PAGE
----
Must say I find it very difficult to throw books away, but if they just sit there gathering dust, never to be referred to again, would they not be better pulped to make new books?

  2. This comment has been removed by the author.

  3. Somewhat bizarrely the same comment appeared twice so I deleted one.

  4. William we sell the old antiques price guides at £1.50 each and they are very slow as cheap as that I think 99p may be just around the corner for them, the ones on individual types of antiques, say prices of Wade figures sell for quite a bit more and the Arts price guides for about £5 I think.

    Generally I try to make sure our prices are cheaper than you could get the same book on Amazon or Ebay, including shipping.

    I would say that about 95% of books are available on Amazon for either 1p, which effectively means £2.81 including shipping and now considerable numbers are appearing on Amazon Prime, which includes the shipping cost at much less.

    We are fast moving into a position where the vast majority of secondhand books are available for a price including P&P which is less than it would most people to post them.

    The upside of this from my point of view is that in most cases people get considerably more for their books selling them to me, than they would realise by putting them on Ebay.

    My advice to anyone trying to determine the value of their books online is to look them up on ebay and then check the sold listings box, as well as looking them up on Amazon.

    There are online firms including Amazon that will buy your books and pay the shipping to them, but the amounts they pay are very small indeed. The cheapest that we sell individual boos for is 5p each and they work in that sort of ball park.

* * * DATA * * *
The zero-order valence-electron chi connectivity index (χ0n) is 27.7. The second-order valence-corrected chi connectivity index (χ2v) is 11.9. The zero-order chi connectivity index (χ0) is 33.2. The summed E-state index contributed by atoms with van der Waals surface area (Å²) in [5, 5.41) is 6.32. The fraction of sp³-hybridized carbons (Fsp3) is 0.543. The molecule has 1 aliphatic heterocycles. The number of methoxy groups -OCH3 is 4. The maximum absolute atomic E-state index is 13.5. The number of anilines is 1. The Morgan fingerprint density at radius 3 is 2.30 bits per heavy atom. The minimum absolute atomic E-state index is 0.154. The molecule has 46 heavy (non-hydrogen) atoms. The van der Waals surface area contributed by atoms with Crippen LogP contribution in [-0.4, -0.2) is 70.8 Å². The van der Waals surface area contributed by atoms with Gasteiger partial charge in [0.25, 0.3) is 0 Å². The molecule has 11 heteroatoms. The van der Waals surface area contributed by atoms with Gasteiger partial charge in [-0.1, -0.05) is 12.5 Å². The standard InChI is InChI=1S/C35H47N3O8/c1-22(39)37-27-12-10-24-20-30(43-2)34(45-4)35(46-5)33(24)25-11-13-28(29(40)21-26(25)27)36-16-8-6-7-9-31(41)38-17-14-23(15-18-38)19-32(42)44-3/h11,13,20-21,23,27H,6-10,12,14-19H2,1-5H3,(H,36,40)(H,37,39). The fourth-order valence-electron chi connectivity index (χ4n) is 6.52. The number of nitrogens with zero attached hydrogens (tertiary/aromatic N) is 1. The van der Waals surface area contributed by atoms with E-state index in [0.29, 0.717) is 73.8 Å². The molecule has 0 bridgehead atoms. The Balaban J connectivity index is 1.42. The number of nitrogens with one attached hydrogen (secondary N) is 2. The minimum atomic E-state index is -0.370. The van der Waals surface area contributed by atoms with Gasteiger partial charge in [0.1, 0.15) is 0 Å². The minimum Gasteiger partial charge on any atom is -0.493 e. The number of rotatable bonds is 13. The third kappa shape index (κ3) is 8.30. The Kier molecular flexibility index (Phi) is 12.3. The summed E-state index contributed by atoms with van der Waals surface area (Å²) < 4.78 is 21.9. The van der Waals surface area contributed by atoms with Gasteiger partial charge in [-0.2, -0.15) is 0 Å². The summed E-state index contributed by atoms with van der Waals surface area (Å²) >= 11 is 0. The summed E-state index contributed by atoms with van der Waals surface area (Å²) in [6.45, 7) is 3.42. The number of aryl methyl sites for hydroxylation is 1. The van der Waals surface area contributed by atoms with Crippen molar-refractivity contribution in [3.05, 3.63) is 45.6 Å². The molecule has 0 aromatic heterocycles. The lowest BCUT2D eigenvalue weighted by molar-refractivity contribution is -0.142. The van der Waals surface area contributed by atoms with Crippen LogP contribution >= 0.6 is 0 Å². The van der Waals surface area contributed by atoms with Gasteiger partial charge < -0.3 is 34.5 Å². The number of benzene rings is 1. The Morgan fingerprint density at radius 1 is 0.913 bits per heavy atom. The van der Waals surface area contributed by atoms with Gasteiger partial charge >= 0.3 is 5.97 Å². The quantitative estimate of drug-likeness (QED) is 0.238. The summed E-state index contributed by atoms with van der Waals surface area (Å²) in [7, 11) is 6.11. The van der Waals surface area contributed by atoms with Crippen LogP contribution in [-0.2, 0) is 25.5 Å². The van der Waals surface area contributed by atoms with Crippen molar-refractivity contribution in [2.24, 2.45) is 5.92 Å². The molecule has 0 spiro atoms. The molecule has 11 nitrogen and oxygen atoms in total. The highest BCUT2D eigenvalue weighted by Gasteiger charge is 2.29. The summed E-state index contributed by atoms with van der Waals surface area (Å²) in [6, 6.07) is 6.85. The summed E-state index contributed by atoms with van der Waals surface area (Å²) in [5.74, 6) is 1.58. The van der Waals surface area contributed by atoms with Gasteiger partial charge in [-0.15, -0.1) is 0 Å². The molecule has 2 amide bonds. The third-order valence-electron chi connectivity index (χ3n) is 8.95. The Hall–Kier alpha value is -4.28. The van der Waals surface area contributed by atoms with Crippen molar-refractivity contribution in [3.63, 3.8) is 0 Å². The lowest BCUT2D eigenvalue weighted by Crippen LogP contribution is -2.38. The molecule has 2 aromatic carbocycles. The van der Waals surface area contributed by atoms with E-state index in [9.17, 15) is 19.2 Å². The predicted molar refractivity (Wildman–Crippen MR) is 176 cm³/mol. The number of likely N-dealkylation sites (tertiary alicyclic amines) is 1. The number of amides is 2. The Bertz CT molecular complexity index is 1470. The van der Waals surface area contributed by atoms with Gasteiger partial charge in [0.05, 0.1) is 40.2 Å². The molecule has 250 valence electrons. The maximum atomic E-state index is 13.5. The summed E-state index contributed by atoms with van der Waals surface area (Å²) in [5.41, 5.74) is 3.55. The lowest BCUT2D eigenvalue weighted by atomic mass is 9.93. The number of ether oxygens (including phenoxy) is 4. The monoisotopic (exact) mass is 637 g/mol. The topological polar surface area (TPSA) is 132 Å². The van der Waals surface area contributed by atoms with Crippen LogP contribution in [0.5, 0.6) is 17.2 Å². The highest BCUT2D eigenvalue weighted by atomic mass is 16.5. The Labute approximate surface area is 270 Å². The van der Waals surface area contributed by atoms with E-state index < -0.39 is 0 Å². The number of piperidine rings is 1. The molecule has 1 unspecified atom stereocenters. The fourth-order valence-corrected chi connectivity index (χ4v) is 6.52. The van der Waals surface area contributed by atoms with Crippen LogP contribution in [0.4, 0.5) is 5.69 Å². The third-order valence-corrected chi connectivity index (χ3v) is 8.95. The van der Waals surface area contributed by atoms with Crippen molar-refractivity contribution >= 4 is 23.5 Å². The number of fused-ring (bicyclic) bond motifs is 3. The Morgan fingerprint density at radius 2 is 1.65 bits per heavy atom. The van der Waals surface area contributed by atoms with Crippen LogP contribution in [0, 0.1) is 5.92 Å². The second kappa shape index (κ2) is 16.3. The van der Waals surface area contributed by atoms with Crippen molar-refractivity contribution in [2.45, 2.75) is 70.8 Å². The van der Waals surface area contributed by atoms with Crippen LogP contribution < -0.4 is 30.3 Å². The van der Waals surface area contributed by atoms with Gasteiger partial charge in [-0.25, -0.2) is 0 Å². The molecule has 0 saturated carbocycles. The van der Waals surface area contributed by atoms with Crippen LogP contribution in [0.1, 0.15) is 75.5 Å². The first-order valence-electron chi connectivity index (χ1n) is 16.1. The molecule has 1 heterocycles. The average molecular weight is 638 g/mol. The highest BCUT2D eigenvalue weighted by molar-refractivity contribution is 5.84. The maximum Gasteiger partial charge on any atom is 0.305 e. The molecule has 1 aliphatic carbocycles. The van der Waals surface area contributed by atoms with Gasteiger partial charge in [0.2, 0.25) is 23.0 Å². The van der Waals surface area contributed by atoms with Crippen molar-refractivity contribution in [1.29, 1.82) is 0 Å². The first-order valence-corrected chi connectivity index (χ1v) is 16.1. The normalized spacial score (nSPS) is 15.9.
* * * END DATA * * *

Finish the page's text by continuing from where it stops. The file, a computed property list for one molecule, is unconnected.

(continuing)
5. How many books do you think you have in your store Michael, and how many in %age terms would you expect to turnover every year (if that's not a huge commercial secret of course) always wondered that whilst exploring the depths of your store.

    1. John around the 25k on the shop shelves mark I would think, about another 25k that you can’t see, partly to do with mostly having only one copy of each title out in the shop and needing to replace Great Expectations when I sell it and partly books that are not suitable for shop stock. If you want a 15 vol agricultural book published in 1920 I may well be your man, but you would have to ask for it.

      I would say about a third of what’s on the shelves sells from the shelves in a year and a fair amount more gets shifted around in other ways.

      The primary objective isn’t necessarily profit, which makes the whole thing a bit difficult to explain in terms of other shops where the primary objective is profit.

  6. Looking for colouring books were you?

  7. I was anon 1:02, but sadly they were WAY to advanced for poor ole James, so I left them for any other FORS member or their carer to make use of :)

    I always wondered what turnover of books you managed to achieve, certainly the books I buy often change, and some great great finds over the years, and most of my family find their xmas pressies for me from your place! I've got a couple of collections that I am fairly sure nobody else would have ever bought, nor anyone else would have stocked lol.

    I think I understand your motives, as enjoying what you do is a HUGE part of quality of life, indeed that is partly why I do what i do.